top communications metrics, COO metrics surveryA new survey of chief communication officers reveals that the executives place a priority on analytics, but measurement practices sometimes fall short.

Most communication leaders oversee key performance indicators or metrics (KPIs) that were once strictly the prevue of marketing, according to the Nasdaq survey of more than 100 COOs and executives with equivalent titles. More than half of respondents say that they are responsible for website marketing and search engine metrics, sales and lead conversion metrics, and customer loyalty KPIs. That illustrates the convergence of PR and marketing and the growing emphasis on measurement.

So Many Metrics, So Little Time

Nearly all respondents agreed on 12 KPIs that should be tracked. Yet in practice, most CCOs (73 percent) watch just four KPIs or fewer. CCOs may lack the resources to track more metrics, they may focus on C-suite priorities, and some metrics may be too complicated to track.

Not surprising, no one single metric rises to the top as the single most popular. Top KPIs include:

  • Sales and lead conversion,
  • Brand awareness,
  • Search ranking,
  • Active coverage,
  • Potential audience reach, and
  • Website traffic.

Surprisingly, ten percent of COOs surveyed cite advertising value equivalencies, long discredited as a viable metric, as the one most important metric, and 95% cite AVEs as a metric to continue to track.

“If AVE is still valued by the C-Suite and makes the KPI dashboard look good, it may be difficult for some to remove that shiny metric no matter its lack of substance,” the report states.

A Lack of Stability & Influence

KPIs can change frequently. Many (69%) say their KPIs can be changed or removed on a quarterly basis based on need or edicts from others in the C-suite. A quarter of responders revise metrics they track each month. Such frequent changes can harm measurement by eliminating steady benchmarks. CCOs lack influence over KPI selection. A surprisingly low percentage (45 percent) of CCOs have the ability to influence and change the KPIs they are responsible for overseeing. That could explain the frequent changes to KPIs.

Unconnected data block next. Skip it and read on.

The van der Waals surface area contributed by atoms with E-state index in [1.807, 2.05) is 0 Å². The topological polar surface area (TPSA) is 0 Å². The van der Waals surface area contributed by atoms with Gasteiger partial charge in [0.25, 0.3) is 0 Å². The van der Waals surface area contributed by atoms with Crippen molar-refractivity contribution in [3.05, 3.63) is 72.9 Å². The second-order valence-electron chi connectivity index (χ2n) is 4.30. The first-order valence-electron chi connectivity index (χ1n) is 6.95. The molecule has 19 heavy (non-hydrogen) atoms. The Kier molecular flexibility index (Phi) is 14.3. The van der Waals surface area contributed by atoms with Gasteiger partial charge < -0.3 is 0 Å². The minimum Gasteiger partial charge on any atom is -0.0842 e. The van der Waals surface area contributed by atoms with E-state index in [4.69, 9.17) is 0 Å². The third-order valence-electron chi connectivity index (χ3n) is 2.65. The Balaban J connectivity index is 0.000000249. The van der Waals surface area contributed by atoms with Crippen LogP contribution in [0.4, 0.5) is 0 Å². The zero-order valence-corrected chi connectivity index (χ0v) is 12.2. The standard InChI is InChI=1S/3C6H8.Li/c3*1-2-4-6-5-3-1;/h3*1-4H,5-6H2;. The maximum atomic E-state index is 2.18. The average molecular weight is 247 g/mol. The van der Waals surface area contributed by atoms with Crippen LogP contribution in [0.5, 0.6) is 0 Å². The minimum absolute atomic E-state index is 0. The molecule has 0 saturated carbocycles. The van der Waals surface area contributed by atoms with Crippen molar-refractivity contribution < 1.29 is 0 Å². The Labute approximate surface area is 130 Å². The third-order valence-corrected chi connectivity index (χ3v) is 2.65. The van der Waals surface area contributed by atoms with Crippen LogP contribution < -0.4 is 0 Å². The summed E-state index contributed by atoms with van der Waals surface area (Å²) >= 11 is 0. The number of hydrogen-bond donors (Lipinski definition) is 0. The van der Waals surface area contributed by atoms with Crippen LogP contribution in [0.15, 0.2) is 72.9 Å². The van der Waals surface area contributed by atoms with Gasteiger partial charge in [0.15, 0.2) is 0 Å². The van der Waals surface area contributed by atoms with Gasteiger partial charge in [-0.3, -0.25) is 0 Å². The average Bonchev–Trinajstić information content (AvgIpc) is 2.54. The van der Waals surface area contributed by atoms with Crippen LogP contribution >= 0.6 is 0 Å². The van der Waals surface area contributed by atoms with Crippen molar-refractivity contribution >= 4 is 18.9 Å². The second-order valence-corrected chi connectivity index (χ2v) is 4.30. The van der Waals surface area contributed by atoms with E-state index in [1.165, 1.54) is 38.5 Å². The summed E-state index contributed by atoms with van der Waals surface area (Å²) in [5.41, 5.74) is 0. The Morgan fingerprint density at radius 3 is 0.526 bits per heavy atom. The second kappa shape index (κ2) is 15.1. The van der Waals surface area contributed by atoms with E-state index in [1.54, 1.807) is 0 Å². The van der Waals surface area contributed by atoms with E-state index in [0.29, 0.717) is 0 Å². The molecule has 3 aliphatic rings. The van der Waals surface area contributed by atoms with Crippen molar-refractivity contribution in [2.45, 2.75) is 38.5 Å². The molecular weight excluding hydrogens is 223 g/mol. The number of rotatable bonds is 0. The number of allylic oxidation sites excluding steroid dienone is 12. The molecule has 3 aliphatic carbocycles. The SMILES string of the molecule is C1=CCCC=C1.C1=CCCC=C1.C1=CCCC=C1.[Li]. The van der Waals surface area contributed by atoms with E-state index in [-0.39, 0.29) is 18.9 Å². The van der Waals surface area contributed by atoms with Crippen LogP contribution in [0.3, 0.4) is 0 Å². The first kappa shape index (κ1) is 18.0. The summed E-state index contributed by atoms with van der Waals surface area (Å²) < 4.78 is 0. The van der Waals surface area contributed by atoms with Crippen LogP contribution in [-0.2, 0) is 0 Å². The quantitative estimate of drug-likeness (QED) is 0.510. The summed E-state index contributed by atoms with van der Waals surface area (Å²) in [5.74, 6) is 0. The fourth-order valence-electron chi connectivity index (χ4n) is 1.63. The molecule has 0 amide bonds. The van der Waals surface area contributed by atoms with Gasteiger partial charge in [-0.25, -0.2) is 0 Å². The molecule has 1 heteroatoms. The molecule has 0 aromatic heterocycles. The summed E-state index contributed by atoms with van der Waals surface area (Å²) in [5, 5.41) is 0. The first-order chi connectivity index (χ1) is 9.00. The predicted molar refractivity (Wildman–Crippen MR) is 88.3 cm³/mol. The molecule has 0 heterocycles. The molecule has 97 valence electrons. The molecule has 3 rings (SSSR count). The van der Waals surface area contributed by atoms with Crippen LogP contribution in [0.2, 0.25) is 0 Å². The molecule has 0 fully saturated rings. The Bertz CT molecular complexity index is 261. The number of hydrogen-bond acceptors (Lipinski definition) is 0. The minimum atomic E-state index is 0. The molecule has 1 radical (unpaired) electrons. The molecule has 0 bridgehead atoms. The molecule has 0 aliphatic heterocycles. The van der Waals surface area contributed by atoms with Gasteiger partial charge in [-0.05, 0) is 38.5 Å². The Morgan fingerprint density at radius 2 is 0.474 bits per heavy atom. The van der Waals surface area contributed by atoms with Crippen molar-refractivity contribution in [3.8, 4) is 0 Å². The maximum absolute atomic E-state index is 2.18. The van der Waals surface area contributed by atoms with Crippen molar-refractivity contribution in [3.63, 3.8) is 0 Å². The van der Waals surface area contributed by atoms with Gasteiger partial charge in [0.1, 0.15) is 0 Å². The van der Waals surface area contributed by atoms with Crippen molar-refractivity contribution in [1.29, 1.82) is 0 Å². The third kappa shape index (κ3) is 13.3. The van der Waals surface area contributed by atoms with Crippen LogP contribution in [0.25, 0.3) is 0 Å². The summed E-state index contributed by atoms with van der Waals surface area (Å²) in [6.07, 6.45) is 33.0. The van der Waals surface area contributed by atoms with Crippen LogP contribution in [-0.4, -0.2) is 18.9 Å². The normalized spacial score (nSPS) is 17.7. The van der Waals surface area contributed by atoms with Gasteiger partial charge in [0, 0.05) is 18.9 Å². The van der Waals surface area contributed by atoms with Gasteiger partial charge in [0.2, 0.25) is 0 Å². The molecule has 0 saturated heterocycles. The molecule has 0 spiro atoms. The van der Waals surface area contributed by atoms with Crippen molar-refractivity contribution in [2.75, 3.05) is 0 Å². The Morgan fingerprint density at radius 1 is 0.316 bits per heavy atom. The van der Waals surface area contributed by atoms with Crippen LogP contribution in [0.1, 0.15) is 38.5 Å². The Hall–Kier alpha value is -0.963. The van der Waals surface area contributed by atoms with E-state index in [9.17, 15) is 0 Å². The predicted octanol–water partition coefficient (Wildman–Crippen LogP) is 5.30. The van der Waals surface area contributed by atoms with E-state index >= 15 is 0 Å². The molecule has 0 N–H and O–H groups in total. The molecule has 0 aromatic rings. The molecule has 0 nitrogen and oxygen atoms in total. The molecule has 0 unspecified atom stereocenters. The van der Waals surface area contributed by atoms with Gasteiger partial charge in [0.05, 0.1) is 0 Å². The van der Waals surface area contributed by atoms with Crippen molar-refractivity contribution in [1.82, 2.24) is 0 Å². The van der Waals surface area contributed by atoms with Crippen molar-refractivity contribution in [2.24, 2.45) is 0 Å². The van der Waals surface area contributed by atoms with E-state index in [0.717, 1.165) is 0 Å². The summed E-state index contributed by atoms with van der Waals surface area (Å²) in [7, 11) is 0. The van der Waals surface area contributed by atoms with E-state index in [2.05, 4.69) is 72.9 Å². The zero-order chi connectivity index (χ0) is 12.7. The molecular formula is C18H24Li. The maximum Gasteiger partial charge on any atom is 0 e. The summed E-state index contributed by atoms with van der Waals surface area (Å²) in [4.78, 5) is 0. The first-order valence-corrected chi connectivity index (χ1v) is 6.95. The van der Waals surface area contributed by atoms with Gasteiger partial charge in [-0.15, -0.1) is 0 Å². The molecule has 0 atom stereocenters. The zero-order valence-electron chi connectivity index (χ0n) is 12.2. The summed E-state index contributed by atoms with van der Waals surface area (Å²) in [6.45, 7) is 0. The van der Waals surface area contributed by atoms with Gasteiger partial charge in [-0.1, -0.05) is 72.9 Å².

Lack of COO control over KPIs, lack of stability in metrics, and the popularity of AVEs, is troubling, stated PR measurement expert Katie Paine.

“Frankly, if I were the boss of any of the respondents, I’d be combing LinkedIn to replace them with someone with a business degree,” Paine wrote in her blog The Measurement Advisor.

According to Paine, one bright point in the report is that most CCOs are responsible for four KPIs or fewer. “Too often I see performance reports that are cluttered up with dozens of different KPIs, none of which seem to show any value,” Paine wrote. “The purpose of KPIs, it seems to me, has always been to focus your team’s attention on the few things that really matter.”

Bottom Line: A new survey reveals some unexpected information about key performance indicators (KPIs) that chief communication officers track. A surprising number of organizations often select poor metrics and change their KPS too often. Despite some positive signs, measurement practices have a good deal of room for improvement.